Activists need not apply to the Canadian task force on legalizing marijuana, and that's not a bad thing says a political science professor paying close attention to the legalization process.

Once assembled by Bill Blair - Toronto's former Chief of Police and Justice Minister Jody Wilson-Raybould's current parliamentary secretary - the task force will advise the Trudeau government on the legalization bill that Health Minister Jane Philpott says will be introduced to parliament next spring.

Following that announcement, longterm activist and now dispensary owner Jodie Emery requested a spot on the task force as a representative of cannabis activists and consumers. At first, Philpott seemed open to the idea. On Apr. 25, she told Global News that she was not "ruling anything out" in terms of who will be asked to join the group.

But Blair poured cold water on the idea the following day, when he told Global that activists would get a chance to discuss their views with the task force, but they wouldn't be part of the group.

"I've assured those activists that their voices will be heard and they'll have an opportunity to provide their input to the task force, but the task force is primarily focussed on the science and the evidence and the best advice of experts that we can get going forward."

Emery responded with concerns that the task force will now be weighted with "traditional anti-legalization groups."

Meanwhile, Kirk Tousaw - an advocate and attorney who helped patients overturn Health Canada's ban on growing marijuana at home for medical use - criticized the decision more harshly.

"It is wrong to denigrate and exclude people who are passionately committed to an issue," he wrote in an open letter to Blair posted on Facebook. "Wrong and short-sighted," he added, arguing that the task force would likely lack credibility and effectiveness without the input of people involved in the industry.

But Nelson Wiseman - a professor of political science specializing in the Canadian government at the University of Toronto - wasn't surprised by the move. "That's how it works," he told Civilized. "Why should they put activists on [it]? The task force is to study the thing. They might not even have health officials on it. It might just be politicians and bureaucrats studying the issue."

Provinces and territories trump activists

The government likely believes that recruiting representatives from the Canadian provinces is more important than appeasing activists, according to Wiseman.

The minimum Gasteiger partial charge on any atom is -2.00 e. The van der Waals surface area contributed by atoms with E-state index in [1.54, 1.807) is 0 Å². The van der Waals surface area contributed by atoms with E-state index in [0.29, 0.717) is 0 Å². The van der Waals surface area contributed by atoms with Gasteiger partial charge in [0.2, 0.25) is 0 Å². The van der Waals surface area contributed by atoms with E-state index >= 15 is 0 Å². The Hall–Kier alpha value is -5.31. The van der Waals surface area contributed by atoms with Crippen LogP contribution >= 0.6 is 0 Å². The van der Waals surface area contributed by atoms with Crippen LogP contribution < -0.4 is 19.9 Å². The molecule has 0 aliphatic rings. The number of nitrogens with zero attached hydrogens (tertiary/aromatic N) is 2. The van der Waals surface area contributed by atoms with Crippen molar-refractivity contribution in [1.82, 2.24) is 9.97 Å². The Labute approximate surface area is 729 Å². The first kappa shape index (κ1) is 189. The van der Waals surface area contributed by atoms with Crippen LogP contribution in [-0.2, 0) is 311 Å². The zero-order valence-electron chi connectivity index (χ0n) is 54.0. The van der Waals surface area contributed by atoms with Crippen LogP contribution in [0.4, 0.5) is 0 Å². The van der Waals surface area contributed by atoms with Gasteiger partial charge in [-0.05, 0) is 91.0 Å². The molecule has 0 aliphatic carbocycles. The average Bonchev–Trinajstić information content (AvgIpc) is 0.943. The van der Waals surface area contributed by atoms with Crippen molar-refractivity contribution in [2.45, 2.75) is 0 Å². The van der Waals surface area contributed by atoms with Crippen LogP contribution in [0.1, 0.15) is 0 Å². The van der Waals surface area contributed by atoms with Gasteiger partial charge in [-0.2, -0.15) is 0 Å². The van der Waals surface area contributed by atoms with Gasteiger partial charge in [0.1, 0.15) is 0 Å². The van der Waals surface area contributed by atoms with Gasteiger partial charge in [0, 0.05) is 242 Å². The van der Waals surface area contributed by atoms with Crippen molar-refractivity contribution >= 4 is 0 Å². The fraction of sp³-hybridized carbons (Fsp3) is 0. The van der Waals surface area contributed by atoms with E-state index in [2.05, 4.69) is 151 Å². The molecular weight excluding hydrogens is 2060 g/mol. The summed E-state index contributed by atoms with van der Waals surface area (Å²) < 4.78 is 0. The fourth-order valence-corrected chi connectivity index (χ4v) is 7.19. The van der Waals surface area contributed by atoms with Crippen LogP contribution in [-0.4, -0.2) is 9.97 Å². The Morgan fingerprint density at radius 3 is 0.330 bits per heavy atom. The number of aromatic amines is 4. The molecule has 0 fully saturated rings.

"They probably want people from the provinces and territories because the administration of the criminal code is provincial, so you want provincial governments to be involved. Also there's the taxation issue. Activists aren't involved in taxation issues."

Wiseman thinks that getting the right people from those regions is crucial to ensuring that every jurisdiction is onboard with the legalization regime.

"If a province is opposed unalterably to have anything to do with marijuana, they can say, 'We don't want anything to do with the task force. Get out of here.'"

But Wiseman doesn't think leaving off those who are clearly in favor - and those opposed to cannabis legalization - is a bad thing.

"What will be accomplished if a [pro-legalization] and a prohibition group are on the task force? When you just sit there and yell at each other? The task force is there to study the issue, to get input from interested parties - not from parties who already have firm positions...What you want [from a task force] is to send people out there and get input from various groups and put together a report with some recommendations."

He said activists disappointed with Blair's decision should keep things in perspective.

"I don't think they should be concerned or not concerned. I mean, let's see what happens. I think activists are cheered that the Liberals said they would do something - and that they would introduce legislation next spring. So that's something. Aren't you in a better position than you were a while back? Aren't you getting a bit antsy?"

An there's nothing stopping activists from forming their own voluntary committee to work on a report for the government.

"If you want to be part of a task force, set up your own task force about legalization and make recommendations," Wiseman said.

h/t CBC

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